On the other hand, inflammatory back pain from AS is persistent, lasts more than three months, and worsens with inactivity. It improves with nonsteroidal anti-inflammatory drugs (NSAIDs) and movement.

No Definitive Test

A diagnosis of AS might be confirmed after a physical exam to confirm inflammatory back pain, enthesitis, and arthritis, X-rays and other imaging, and blood work to check for inflammation and HLA-B27 positivity. 

According to a 2020 Rheumatology report, a healthcare provider can make a diagnosis of AS on specific findings, which include:

  • Back symptoms that have lasted three or more months and started before age 40
  • Back pain that resolves with exercise and is worse in the morning and after periods of inactivity 
  • Limited movement of the low back
  • A positive response to NSAIDs 
  • Arthritis in the large joints
  • Enthesitis 
  • Dactylitis (swelling of the fingers or toes)
  • Sacroiliitis (inflammation of one or both sacroiliac joints), which can present as buttock and hip pain 
  • Additional conditions like uveitis (eye inflammation), psoriasis (an inflammatory skin disease), and inflammatory bowel disease (diseases causing chronic inflammation of the digestive tract)
  • Positive family history of AS 
  • HLA-B27 positivity 
  • High CRP and ESR levels
  • Bone inflammation 
  • Bone marrow edema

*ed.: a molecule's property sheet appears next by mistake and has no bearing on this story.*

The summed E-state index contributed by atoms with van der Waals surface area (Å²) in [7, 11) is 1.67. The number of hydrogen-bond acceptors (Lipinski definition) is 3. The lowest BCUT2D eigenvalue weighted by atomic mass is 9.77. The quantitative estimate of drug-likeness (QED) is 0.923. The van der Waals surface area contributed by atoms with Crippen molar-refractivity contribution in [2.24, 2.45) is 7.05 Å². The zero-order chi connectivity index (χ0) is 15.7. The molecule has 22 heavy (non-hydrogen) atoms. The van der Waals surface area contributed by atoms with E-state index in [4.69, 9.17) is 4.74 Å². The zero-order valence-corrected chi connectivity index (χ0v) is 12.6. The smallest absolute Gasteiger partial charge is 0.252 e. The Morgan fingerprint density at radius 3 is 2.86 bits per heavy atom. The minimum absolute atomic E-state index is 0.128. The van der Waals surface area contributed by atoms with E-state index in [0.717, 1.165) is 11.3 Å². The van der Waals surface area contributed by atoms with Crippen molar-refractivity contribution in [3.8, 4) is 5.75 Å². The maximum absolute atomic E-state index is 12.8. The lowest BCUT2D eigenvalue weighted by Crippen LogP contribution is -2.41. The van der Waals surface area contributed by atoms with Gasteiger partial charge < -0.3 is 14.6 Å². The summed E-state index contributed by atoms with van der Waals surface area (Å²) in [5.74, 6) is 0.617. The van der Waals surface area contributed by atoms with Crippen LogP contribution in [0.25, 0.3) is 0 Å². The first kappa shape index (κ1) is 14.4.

A diagnosis of AS can be made if someone experiences back pain for three or more months and meets other diagnostic criteria.

However, if a healthcare provider does not suspect AS based on factors like age, sex, or nonspecific symptoms (those that can mimic many other diseases), testing to get an AS diagnosis will not be done. A referral to a rheumatologist (a specialist in arthritis conditions like AS) might not be given.

Why Are Women More Frequently Misdiagnosed?

A common misconception about AS is that it rarely occurs in people assigned female at birth, but this isn’t true. According to a 2018 Current Rheumatology Reports article, male-to-female prevalence is around 1.03-to-1. This report also reveals that the disease burden is often higher in females with AS.

A study reported in 2017 in The Journal of Rheumatology found the average delay in diagnosis for females was more than it was for males—8.8 years for females and 6.5 years for males. Besides bias, other factors contributing to delayed diagnosis and misdiagnosis are symptom presentation, disease progression, and radiographic changes.

Symptoms Can Present Differently